U.N. says violence threatens Afghan poll
KABUL (Reuters) - Insurgent violence and threats have hurt preparation for Afghanistan's August 20 election and could prevent large numbers of terrified Afghans from voting, the United Nations said Sunday.
"Insecurity poses a threat to the ability of a significant number of Afghan to exercise their right to vote," a U.N. report, issued less than two weeks before the poll.
"It is not surprising that the fear as well as the covert and overt intimidation that characterizes the insurgency, creates an underlying reticence to stand for office and to campaign or to vote," the report said.
Taliban militants say they plan to disrupt the poll, which U.S. President Barack Obama has identified as the most important test of Afghanistan's political progress this year. Obama has rushed thousands of extra troops to the country to help secure the vote.
President Hamid Karzai, who has lined up the backing of many of Afghanistan's powerful regional chiefs, is seen as likely to win re-election against a fractured opposition.
Diplomats worry that sustained violence on polling day, threats that sharply reduce turnout or allegations of large-scale fraud could make it hard to present any result as legitimate, worsening the instability in the country.
Senior U.S. officials said on Sunday they expected the election to proceed as scheduled and would work with Afghan officials to create a secure environment for voters.
"The Afghan people are ready and waiting, and our aim is to ensure that there's a level playing field, that the Afghan people have an opportunity to freely choose their next leader in security," Susan Rice, the U.S. ambassador to the United Nations, said on CNN's "State of the Union."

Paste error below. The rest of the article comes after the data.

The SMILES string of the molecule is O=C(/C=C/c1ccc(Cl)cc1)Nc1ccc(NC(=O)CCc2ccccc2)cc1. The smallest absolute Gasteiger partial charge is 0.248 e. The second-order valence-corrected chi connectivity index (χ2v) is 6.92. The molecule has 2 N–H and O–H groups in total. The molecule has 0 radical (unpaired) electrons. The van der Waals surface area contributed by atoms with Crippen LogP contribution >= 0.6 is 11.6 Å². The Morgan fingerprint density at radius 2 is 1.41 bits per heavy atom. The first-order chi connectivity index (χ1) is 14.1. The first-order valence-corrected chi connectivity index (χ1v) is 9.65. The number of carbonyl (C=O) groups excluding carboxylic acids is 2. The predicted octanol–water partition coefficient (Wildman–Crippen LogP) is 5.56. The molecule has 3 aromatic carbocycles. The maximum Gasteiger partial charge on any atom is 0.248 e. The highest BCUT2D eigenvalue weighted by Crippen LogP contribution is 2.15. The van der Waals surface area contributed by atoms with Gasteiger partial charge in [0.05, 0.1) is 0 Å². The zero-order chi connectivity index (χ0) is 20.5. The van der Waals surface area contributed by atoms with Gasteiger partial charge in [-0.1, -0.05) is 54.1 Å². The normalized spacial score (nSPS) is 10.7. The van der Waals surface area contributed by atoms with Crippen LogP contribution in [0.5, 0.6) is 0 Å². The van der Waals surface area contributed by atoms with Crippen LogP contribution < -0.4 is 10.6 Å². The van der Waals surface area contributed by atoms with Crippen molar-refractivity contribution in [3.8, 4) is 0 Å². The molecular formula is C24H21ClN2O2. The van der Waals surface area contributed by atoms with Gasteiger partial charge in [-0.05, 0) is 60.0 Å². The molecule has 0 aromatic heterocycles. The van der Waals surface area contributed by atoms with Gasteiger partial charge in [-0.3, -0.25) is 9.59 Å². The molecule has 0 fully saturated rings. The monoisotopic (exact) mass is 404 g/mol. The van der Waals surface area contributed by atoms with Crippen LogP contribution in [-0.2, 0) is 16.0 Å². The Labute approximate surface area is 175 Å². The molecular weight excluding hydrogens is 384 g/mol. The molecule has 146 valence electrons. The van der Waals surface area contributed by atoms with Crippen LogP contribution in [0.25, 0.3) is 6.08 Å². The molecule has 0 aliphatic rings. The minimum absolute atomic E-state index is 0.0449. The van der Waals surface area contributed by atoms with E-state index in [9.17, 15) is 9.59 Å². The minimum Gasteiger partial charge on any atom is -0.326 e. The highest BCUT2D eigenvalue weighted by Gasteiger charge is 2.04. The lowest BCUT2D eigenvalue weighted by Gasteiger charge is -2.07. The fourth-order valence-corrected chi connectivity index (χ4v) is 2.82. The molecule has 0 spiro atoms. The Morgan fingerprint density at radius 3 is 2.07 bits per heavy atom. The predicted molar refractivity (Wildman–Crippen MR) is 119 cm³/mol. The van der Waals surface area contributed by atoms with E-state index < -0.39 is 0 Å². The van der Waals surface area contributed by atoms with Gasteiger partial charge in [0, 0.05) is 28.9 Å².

Violence in Afghanistan has reached its highest levels since the Taliban were driven from power in 2001, especially in the south and east of the country.
In the most violent areas, far fewer people are attending political rallies than in the past, for fear of attack, the U.N. report said. In some provinces -- such as Ghazni in the south -- candidates are not campaigning at all, only sending posters.
The report identified nine people killed in suspected election-related attacks, including four staff for Karzai's campaign, as well as numerous failed assassination attempts.
Insurgents had broadcast threats by radio in two provinces and had distributed pamphlets with threats in two others. It drew particular attention to the risks faced by female candidates and voters. The Taliban and other groups violently oppose women's participation in politics.
Female candidates make up 10 percent of those registered to stand for provincial council seats across the country, but some have been subjected to death threats. The house of one was fired on after letters were plastered on buildings warning her to stop campaigning, the report said.
In some areas, men may cast votes on women's behalf -- a practice the report said is seen as culturally acceptable in conservative parts of Afghanistan, despite being illegal.
Suspiciously large numbers of women's registration cards have been issued in some areas. In one case, the report said, a local official was accused of stealing 9,000 voter registration cards intended for women, "and to have gone to seven local political allies with the intention of using the cards fraudulently."
The incident, it said, is under investigation.
(Additional reporting by Paul Simao and Susan Cornwell in Washington; Editing by Charles Dick)
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